Clinton has more or less clinched the Democrats’ nomination because of her lead of almost 200 elected delegates. Since all Democratic contests issue delegates based on proportional results, it is very hard to climb a hill that high. The fact that Sanders only is getting 19 more delegates in Minnesota than Clinton (not counting the “superdelegates”) shows just how hard, since his wide margin of victory got him only that many extra votes. Sanders is also hurt by the fact that, as was shown once again last night, he has a great deal of trouble getting votes from Latino and African American voters. All of the big numbers delegate contests remaining are in states with larger minority populations than Minnesota and Oklahoma. Even Massachusetts gave him problems, with a narrow loss where he had believed he would win, due to minority vote totals in Boston.

    Meanwhile, Rubio is looking bad — if not dead at least on life support. Poor performances in the South are one thing, but his very weak showings in Massachusetts and in Vermont and the failure of his highest priority effort this week, Virginia, makes it look like he is unlikely to be able to take enough delegates in “blue” states in the East, Midwest, and Far West to cancel out the poor results elsewhere. This morning many national GOP stalwarts are pulling the plug and deciding to hold their nose and back Cruz as the last, most desperate line of defense against Trump. Rubio trails badly in the polls even in his native Florida, and may well be gone on February 16 if he loses the winner take all primary there.

    The large number of GOP winner take all races that occur from now on make it still possible for the GOP to stop Trump, but the remaining schedule favors him, overwhelmingly over Rubio and quite a bit over Cruz.

    So although a Cruz-Rubio ticket is still possible, it is looking more and more like November will be Trump vs. Clinton.

    Don’t feel too sorry for any of these guys though. Rubio has a big career ahead as a lobbyist and lecturer, and possibly as a Fox personality, plus a good chance in another few years. Cruz will go back to the Senate as the congressional standard bearer for the far right, Tea Party wing of the GOP, and a strong candidate for the GOP future if Trump does not win. Sanders will be commanding $40,000 to $80,000 a night on the lecture circuit, repeating the same speech he uses over and over during the campaign and signing autographs for his many fans.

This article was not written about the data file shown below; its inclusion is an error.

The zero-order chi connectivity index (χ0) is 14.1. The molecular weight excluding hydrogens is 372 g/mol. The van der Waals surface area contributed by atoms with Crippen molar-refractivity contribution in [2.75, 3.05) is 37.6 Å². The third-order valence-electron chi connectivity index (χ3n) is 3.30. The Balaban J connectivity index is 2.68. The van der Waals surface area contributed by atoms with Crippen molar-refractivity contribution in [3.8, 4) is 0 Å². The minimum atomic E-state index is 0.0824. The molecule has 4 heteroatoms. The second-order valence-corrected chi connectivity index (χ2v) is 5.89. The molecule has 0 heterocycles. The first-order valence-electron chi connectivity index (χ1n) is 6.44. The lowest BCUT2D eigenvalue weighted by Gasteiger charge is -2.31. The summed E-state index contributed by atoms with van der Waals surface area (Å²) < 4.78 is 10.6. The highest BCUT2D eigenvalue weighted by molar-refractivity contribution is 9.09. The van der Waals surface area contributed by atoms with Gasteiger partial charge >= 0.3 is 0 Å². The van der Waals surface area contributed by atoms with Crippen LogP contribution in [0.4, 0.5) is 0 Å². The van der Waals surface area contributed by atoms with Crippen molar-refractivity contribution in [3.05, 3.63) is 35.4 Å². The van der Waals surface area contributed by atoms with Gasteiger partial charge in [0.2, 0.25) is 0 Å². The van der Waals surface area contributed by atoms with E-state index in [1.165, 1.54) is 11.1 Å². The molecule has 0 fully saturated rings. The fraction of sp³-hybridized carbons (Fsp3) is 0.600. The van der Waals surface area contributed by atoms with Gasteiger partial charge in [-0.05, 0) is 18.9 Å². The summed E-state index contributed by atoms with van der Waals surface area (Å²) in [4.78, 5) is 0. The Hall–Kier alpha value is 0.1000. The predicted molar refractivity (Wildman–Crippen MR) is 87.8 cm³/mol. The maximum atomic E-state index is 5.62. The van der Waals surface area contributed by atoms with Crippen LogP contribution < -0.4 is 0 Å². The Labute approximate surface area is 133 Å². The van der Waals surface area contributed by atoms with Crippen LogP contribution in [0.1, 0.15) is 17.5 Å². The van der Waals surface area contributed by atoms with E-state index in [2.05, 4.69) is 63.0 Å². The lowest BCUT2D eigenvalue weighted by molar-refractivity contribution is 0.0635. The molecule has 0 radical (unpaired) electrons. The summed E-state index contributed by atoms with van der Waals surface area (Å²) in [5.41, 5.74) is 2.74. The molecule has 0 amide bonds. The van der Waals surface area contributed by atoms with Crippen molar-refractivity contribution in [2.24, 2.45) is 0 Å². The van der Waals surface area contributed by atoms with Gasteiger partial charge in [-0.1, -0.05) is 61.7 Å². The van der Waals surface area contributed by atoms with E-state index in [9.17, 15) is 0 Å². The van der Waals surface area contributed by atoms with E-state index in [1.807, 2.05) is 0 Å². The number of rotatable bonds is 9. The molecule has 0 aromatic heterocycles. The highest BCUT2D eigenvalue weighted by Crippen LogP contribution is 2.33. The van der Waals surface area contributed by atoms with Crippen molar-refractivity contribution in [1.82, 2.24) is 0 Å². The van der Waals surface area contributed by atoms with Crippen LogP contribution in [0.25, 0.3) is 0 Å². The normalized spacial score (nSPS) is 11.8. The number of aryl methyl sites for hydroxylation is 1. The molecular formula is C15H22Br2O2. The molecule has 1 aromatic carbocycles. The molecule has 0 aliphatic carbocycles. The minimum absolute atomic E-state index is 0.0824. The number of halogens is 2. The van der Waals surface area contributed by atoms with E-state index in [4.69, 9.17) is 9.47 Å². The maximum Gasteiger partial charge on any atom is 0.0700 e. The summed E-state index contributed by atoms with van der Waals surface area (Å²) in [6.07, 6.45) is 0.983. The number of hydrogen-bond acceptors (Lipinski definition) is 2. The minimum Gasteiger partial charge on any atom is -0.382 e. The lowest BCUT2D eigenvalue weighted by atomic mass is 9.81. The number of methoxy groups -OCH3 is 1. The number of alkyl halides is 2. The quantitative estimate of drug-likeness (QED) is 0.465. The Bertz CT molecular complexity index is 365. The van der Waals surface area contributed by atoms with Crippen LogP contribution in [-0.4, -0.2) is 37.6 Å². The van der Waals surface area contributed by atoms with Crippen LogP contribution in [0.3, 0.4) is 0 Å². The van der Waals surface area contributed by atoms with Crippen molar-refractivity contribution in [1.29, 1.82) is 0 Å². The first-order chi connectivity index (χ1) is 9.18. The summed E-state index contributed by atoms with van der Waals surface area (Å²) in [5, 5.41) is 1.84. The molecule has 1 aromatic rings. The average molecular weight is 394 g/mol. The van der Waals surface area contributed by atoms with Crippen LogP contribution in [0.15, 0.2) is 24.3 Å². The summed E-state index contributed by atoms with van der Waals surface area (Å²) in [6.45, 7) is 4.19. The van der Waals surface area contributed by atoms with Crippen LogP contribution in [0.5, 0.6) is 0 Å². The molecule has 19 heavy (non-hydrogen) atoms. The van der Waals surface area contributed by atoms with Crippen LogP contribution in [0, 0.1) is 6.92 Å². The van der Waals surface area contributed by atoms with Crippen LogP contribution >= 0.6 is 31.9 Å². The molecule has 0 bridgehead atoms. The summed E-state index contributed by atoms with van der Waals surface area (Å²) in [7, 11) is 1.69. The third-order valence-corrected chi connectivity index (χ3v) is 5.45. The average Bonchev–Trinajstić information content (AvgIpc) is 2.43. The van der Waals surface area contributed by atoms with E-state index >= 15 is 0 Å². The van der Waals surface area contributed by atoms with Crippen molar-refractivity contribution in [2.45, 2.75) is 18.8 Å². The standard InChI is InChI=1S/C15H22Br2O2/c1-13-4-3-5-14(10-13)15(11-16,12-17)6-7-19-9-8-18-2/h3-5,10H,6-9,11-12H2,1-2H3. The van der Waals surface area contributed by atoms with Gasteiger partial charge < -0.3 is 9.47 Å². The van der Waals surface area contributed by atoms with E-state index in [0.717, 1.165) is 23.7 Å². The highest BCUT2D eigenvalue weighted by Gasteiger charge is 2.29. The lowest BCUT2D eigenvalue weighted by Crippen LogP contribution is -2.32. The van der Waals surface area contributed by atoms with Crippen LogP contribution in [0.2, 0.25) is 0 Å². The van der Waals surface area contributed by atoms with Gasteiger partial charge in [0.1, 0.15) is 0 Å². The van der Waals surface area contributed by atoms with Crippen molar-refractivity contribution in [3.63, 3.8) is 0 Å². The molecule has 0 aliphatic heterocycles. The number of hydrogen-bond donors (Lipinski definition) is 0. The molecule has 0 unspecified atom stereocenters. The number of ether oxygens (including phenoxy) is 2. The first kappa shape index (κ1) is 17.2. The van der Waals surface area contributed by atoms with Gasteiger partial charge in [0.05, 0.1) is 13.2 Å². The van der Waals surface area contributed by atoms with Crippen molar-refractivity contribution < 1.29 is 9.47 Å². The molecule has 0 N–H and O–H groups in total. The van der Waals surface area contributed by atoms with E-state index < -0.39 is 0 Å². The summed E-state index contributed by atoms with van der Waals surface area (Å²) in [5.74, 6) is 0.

5. If we’re eventually going to have to choose between Hillary Clinton and Donald Trump …

    Isn’t there anyone out there in this grand country that could run an actual real campaign as an independent? A decent Democrat or a decent Republican that isn’t afraid to step up? Even just a famous person with a good personality, intellect, and knowledge of people and issues?

    Seems to me that is what Minnesota was actually asking last night. There just has to be someone better out there … isn’t there?

    • Gerald S says

      Unfortunately, that question does not seem to be on the mind of most people in the country. Clinton and Trump are winning by wide margins nationally, and the president is, no matter what we would prefer up here, chosen nationally. Minnesota has a long history of what I would consider superior taste in politicians, from Humphrey and Mondale to Elmer Anderson and David Durenberger, but we end up saddled with the presidents they elect in Texas and Pennsylvania.

      My best answer to solving this is to secede from the US and join Canada, so we could have Justin Trudeau as our leader. No one on the Coasts or in the Sunbelt would miss us, and we could still visit if we wanted to. It would just be a little bump in the border. Minnesota is Baja Canada already anyhow.

      • Rick Anderson says

        A few years ago the Ely Chamber of Commerce ran one of it’s award-winning April Fool’s spoofs – “Say No to Canada” , about our neighbor to the North annexing Ely and the BWCA…it may be time to reconsider.

  6. Rick, if you haven’t already watched the youtube “Canada for President 2016″, it’s great snark. Good line: We know America is a great country, we just want to make it good again”.